No Cell Phones at the Dinner Table

As an article on The Huffington Post points out, several restaurants have tried to encourage better dining etiquette by offering a discount to customers when they put their smartphones away while they are at the dinner table.

Other restaurants have even gone so far as to ban the use of cell phones in their restaurants all together. As the Huffington Post article mentions, this policy has sometimes been met with outrage.

Whether people agree with this type of policy or not, it has generated some attention. Furthermore, it has gotten people to talk about whether or not cell phones should be used as much as they are at the dinner table.

Photo credit: Social Media Dinner on Flickr.

On the other hand, it also needs to be noted that this policy does prevent customers from taking photos of their food and sharing them on social media sites.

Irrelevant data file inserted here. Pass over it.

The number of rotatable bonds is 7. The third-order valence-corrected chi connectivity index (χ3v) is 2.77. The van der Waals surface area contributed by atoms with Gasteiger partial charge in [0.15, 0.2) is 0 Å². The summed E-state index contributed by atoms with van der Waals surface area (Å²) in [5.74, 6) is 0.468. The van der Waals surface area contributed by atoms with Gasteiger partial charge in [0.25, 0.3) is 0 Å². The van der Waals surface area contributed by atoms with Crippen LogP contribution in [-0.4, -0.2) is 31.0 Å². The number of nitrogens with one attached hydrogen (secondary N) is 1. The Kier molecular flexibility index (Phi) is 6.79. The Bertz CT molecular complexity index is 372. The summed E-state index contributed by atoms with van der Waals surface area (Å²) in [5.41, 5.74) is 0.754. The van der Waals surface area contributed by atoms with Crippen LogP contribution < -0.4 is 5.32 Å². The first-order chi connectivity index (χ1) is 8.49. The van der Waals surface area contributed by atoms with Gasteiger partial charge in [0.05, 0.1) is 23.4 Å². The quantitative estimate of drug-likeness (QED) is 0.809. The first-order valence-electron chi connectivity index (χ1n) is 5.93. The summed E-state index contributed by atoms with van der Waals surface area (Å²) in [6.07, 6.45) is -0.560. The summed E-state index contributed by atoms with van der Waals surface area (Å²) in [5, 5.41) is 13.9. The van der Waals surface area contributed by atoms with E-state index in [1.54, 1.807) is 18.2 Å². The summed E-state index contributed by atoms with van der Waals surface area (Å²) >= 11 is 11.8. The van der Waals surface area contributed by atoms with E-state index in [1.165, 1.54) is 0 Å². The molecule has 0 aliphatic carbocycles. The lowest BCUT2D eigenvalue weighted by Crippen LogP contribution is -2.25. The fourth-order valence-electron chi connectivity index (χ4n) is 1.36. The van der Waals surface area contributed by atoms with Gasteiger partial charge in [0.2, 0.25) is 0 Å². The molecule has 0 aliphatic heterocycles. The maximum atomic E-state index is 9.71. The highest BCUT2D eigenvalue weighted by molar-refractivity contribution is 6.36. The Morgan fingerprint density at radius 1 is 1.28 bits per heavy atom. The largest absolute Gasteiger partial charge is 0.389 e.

This, too, can be a great way to get people talking about the restaurant and possibly get them to visit the establishment in the future.

Hummus Diplomacy

In October of this year, NPR featured a story about an Israeli restaurant in Kfar Vitkin, north of Tel Aviv, that is giving a 50 percent discount to Jews and Arabs who eat together.

As reported in the NPR article, a post on the restaurant’s Facebook page stated, “Are you afraid of Arabs? Are you afraid of Jews? By us there are no Arabs, but also no Jews. We have human beings! And real excellent Arab hummus! And great Jewish falafel!”

According to NPR, “His post was shared more than 1,900 times, and news of the deal has made headlines around the world.”

At the time the article was written, the offer had only been redeemed by 10 tables. However, business has increased by 20 percent. The article mentions that a substantial part of the boost was from local and foreign journalists.